MSDTWHU EC005“You could stand there naked with a mattress strapped to your back and still look like a vestal virgin.” – Monica, 200 Cigarettes (1999)

 

 

Devil1“Is there some reason that my coffee isn’t here? Has she died or something?” – Miranda Priestly, The Devil Wears Prada (2006)


It was only a matter of time before I walked across the Netflix ballroom and introduced myself to the great Greta Garbo. It turns out we’ve already met; it was decades ago when Daddy Warbucks took Annie and me to see Camille (1936). At the time, I was able to put aside my crushing fears of Miss Hannigan and enjoy the Rockettes’ introduction to the performance Garbo herself acknowledged as her best. Although Annie (1982) provided only a snippet of Garbo’s film, those few minutes invaded my young, impressionable mind, and she remains a cherished part of my childhood. Later on I would fast-forward the Camille moments of Annie simply because I couldn’t handle watching the final curtain of poor Marguerite.

Although she received an honorary Oscar in 1955, none of Greta Garbo’s performances earned her an Academy Award. She was nominated four times (two of them in the same year), but we do have to file her under the “Too Good for an Oscar” column, along with Judy Garland, Cary Grant, and Lauren Bacall. Long overdue is my coming to know Garbo, so I figured I would start with the Oscar nominations. In Anna Christie (1931), the silver screen played Garbo’s voice for the first time — she schleps herself into a bar, falls into a chair, and strongly mutters “Give me a vhiskey!” Along with the crackling sound of the film reel that provides Anna Christie with its soundtrack, that deeply recognizable voice of Garbo’s immediately set a new standard in the world of film.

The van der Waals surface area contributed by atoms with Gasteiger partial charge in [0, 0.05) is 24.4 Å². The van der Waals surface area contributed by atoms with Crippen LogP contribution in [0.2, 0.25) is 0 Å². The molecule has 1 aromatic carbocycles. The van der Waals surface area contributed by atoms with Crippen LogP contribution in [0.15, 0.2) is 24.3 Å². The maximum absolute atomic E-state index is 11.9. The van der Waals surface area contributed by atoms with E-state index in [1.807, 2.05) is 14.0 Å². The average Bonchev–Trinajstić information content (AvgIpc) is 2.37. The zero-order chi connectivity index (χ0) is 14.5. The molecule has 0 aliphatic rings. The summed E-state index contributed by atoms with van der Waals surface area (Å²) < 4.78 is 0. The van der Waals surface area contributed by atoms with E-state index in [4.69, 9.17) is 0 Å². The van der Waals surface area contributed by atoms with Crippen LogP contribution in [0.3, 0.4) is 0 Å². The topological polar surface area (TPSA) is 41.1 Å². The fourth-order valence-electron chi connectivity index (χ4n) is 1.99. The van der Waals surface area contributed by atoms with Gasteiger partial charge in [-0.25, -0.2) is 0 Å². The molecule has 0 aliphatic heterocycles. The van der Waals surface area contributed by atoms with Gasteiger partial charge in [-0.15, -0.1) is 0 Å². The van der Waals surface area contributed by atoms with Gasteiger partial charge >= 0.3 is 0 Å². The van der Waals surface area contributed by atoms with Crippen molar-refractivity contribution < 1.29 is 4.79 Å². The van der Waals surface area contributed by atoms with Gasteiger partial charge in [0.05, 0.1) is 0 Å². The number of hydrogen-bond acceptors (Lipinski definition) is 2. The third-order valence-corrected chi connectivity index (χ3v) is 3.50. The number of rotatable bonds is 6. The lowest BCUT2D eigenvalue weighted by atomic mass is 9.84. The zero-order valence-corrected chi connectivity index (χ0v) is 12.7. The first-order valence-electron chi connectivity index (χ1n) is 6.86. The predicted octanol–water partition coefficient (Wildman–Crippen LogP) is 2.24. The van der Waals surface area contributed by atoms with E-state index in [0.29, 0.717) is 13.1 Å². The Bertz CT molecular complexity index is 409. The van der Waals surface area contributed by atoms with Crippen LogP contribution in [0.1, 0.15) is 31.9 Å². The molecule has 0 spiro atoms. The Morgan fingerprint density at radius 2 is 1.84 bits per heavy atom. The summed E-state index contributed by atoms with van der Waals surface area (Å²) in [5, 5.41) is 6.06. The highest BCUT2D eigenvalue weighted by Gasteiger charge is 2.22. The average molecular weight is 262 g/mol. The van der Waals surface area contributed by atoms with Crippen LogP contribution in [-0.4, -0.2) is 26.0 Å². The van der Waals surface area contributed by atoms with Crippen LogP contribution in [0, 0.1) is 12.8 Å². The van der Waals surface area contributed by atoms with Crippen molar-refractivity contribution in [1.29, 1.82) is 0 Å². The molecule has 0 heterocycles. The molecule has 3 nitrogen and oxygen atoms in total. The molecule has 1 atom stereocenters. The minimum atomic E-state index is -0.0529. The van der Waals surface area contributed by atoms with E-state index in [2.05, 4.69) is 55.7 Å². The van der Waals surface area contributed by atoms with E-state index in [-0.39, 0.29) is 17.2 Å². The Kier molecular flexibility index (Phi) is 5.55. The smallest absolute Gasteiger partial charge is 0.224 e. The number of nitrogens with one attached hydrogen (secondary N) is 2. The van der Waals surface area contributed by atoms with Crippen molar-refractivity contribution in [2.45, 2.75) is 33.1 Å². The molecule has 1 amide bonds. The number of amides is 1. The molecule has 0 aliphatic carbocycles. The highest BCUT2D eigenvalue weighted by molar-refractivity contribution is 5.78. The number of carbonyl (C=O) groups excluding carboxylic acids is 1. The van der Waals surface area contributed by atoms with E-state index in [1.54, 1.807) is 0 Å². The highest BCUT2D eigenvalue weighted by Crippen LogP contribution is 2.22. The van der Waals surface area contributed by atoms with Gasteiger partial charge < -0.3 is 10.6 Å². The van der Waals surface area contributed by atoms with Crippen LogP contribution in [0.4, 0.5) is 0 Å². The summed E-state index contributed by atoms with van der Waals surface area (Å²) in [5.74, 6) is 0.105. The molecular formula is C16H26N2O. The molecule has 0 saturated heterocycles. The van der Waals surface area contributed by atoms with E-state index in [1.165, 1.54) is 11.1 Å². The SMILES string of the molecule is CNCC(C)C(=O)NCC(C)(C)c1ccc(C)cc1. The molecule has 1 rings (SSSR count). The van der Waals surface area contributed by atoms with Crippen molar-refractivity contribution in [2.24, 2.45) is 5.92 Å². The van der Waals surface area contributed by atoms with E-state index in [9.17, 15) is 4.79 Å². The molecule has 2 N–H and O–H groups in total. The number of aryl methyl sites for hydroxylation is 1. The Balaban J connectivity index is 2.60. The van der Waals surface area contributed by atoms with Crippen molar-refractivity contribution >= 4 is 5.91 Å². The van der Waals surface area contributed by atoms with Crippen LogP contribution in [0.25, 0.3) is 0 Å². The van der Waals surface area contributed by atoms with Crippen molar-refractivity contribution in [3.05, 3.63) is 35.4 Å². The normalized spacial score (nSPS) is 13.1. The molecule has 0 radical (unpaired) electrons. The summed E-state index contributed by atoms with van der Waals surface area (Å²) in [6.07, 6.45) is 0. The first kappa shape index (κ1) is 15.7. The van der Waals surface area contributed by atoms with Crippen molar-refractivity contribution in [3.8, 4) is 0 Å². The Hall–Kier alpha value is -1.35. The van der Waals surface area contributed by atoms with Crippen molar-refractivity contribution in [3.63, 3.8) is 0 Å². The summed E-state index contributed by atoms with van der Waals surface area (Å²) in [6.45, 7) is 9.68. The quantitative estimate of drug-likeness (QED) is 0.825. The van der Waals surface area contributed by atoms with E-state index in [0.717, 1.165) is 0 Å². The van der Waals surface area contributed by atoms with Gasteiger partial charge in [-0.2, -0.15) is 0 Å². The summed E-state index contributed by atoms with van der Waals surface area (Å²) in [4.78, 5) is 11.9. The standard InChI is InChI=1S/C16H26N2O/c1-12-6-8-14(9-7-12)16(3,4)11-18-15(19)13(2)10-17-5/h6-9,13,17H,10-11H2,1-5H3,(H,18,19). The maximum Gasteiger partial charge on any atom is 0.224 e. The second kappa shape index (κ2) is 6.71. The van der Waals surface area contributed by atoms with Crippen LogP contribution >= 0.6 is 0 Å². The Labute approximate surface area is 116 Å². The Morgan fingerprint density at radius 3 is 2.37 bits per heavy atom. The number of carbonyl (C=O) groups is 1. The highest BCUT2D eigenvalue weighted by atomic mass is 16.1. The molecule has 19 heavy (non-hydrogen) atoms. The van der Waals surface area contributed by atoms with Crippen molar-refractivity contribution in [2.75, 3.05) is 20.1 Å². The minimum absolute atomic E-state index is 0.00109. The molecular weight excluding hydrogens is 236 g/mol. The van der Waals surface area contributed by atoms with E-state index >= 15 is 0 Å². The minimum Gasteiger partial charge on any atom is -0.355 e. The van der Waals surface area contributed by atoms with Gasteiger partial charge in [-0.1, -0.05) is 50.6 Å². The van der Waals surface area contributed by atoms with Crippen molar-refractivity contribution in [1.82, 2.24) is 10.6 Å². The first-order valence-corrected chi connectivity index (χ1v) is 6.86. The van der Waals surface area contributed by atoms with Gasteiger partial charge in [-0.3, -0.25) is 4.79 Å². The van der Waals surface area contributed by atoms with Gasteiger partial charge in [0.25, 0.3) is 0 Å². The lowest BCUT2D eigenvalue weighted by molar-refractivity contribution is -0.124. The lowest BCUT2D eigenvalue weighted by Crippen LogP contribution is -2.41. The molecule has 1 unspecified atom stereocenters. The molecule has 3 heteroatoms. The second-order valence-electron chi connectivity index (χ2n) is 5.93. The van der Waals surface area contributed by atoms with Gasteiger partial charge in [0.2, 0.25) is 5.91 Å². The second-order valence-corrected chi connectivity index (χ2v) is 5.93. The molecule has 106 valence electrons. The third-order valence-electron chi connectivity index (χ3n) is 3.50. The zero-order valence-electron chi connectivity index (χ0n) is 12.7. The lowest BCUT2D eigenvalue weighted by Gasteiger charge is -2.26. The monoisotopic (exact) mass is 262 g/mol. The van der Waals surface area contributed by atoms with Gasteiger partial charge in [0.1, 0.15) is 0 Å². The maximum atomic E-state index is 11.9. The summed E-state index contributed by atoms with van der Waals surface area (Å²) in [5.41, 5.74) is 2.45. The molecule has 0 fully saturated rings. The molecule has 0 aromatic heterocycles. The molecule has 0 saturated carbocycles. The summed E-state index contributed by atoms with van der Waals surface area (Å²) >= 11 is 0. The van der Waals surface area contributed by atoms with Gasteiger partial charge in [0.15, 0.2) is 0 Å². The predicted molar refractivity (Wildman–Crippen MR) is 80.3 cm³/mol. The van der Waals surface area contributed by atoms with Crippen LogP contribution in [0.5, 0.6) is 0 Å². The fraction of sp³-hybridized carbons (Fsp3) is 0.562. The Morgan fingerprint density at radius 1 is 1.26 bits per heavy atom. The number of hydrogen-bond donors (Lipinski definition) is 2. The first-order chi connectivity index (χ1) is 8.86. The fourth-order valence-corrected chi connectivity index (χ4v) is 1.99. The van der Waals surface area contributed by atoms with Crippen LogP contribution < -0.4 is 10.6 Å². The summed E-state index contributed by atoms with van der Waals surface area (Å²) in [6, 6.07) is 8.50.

Moving on to her penultimate role in Ninotchka (1939), truthfully I felt awkward laughing at Greta Garbo as much as I did. Of all the words I could use to describe this woman’s striking talent, “funny” was never one of the first that sprung to mind (Marguerite’s death must have been too much for me!). But when Garbo laughs in Ninotchka, she’s not alone. Along with the constant cigarettes that light up a black-and-white screen, the drinks flow as easily as the smoke, and the hard-headed Ninotchka gets properly smashed on champagne. When she confesses to her drinking buddy the guilt she feels for enjoying herself, she tells him he should “stand her up against the wall.” Merrily he blindfolds her and does as she asks before he turns to open another bottle.  The moment he pops the cork, she slides down the wall with a dancer’s grace, riddled with audible bullets . . . the next day my thumb hurt from all the rewinding.

Our courting has just begun, mine and Garbo’s, but I couldn’t resist sharing an Annie-sized snippet of our introduction. Certainly there is more to come, but for now I’m afraid you must leave us — we want to be alone.

Add Greta Garbo to your queue.